We studied properties and classification of selected volcanic ash soils formed under different vegetations on Kenai Peninsula, southcentral Alaska. Spruce (Sitka spruce) and alder soils had well-developed eluvial and spodic horizons common to most Spodosols. Fescue soil, developed under fescue-lichen tundra vegetation, showed a thick, very dark humus horizon similar to most Andisols in Japan. Bluejoint soil had an E horizon masked by organic matter, suggesting the degradation of Spodosol to Andisol.
Although the four soils showed differences in vegetation and morphological properties, they shared many similarities in physical, chemical, and mineralogical properties, reflecting the properties of volcanic ash as the parent material. Nevertheless, the four soils had significant dissimilarities relating to their soil-forming processes. For example, spruce and alder soils showed humus and mineralogical characteristics, such as high humic-acid-to-fulvic-acid (HA:FA) ratios and abundance of smectite in the eluvial horizons and very low HA: FA ratios and abundance of chloritized 2:1 minerals in the illuvial horizons. Fescue soil contained humic acid with a high degree of humif ication and allophanic clay mineralogy. Bluejoint soil was nonallophanic as spruce and alder soils, but it showed the predominance of chloritized 2:1 minerals in the clay fractions throughout the profile.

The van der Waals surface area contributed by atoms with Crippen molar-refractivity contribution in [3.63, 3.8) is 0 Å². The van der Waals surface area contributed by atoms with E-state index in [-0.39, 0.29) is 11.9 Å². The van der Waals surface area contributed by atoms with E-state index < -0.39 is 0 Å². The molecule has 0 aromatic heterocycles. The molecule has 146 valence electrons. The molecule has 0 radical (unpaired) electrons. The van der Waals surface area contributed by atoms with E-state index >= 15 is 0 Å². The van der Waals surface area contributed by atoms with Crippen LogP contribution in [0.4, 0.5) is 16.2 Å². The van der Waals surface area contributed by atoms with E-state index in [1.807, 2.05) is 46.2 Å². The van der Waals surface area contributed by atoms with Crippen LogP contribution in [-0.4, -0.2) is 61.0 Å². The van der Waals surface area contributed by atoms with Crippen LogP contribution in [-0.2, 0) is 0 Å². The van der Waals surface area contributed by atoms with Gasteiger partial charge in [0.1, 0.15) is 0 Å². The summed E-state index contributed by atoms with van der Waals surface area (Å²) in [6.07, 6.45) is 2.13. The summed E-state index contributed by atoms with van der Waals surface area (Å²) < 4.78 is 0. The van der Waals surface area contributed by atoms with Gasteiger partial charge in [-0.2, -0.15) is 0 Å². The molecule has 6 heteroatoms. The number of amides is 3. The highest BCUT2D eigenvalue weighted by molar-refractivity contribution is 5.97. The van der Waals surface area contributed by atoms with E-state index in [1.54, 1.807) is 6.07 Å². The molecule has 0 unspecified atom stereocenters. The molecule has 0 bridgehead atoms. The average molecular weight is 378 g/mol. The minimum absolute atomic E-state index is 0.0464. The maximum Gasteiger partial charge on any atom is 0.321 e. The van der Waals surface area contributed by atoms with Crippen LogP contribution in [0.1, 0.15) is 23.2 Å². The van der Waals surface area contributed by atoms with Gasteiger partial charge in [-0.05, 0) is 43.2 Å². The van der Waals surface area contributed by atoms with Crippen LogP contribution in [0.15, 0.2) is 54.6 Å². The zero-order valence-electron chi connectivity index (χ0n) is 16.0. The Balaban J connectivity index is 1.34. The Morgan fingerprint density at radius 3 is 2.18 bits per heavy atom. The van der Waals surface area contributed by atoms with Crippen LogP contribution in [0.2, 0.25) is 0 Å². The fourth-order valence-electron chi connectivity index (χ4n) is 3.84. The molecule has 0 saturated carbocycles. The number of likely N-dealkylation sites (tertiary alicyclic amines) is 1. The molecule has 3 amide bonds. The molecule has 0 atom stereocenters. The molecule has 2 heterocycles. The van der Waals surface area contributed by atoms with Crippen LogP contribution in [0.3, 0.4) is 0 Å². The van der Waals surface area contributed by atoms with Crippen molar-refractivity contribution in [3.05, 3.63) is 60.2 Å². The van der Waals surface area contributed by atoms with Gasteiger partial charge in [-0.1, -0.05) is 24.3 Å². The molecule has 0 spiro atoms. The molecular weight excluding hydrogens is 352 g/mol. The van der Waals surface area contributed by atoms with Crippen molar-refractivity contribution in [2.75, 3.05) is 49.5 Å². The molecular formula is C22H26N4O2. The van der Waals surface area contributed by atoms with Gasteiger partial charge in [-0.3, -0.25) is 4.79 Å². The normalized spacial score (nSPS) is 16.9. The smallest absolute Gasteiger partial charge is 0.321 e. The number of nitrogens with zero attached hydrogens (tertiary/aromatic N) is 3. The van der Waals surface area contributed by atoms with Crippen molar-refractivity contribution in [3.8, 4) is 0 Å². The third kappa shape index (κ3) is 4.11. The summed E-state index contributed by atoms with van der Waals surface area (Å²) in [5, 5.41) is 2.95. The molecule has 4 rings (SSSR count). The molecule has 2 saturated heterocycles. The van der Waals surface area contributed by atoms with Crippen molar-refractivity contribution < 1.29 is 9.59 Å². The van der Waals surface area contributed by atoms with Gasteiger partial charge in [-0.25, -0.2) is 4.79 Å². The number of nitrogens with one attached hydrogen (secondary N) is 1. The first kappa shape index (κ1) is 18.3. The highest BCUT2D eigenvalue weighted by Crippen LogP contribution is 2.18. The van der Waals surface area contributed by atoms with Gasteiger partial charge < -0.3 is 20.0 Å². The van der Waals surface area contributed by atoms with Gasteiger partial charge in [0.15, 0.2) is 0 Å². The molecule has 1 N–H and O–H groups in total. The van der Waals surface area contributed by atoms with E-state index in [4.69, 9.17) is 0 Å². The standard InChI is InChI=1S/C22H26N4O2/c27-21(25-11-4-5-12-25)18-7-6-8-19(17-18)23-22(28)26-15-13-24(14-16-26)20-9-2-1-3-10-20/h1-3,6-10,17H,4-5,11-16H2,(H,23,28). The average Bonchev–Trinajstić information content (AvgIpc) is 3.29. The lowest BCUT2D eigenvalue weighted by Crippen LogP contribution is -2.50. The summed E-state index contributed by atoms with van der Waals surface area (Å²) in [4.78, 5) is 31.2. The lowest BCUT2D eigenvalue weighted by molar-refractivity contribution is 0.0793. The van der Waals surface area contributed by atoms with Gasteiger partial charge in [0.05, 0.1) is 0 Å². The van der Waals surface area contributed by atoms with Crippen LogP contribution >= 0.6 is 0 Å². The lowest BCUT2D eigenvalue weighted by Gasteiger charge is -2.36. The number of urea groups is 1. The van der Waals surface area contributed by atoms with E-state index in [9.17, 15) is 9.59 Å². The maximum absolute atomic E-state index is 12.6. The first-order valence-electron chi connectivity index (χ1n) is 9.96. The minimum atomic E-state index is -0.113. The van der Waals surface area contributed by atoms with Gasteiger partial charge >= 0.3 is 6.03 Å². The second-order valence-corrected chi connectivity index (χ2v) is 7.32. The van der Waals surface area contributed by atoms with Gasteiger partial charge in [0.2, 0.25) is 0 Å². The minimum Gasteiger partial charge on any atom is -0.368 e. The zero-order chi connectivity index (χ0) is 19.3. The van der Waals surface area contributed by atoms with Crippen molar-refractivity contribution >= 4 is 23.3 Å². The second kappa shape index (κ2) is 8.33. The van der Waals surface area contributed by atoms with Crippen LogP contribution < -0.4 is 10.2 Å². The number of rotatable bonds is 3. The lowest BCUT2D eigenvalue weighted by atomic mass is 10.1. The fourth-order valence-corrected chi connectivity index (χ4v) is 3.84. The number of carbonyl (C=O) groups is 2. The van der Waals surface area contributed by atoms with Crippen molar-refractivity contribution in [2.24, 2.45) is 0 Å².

Both spruce and alder soils having well-developed eluvial and spodic horizons satisfied the chemical criteria for a spodic horizon and were classified as Typic Cryohumod (Soil Taxonomy). Although the two soils also satisfied andic properties, we insisted that the Andisol-Spodosol transition problem should be basically brought into settlement according to the properties reflecting the major soil-forming processes. Fescue soil satisfied the requirements of andic properties and was classified as Dystric Cryandept (Soil Taxonomy) and as Typic Haplocry and (ICOMAND proposal). Bluejoint soil had a less developed eluvial horizon, but satisfied the chemical spodic criteria using the clay contents determined by the NSSL pipette method because of incomplete dispersion of the clay fraction. However, according to the data of clay measurement by the pipette method after sonication and pH adjustment, bluejoint soil did not meet the spodic criteria and was classified as Dystric Cryandept (Soil Taxonomy) and as Typic Alicryand (ICOMAND proposal). A method of particle-size analysis should be established for volcanic ash soils, especially for the spodic criteria of (Fep + Alp)/% clay.
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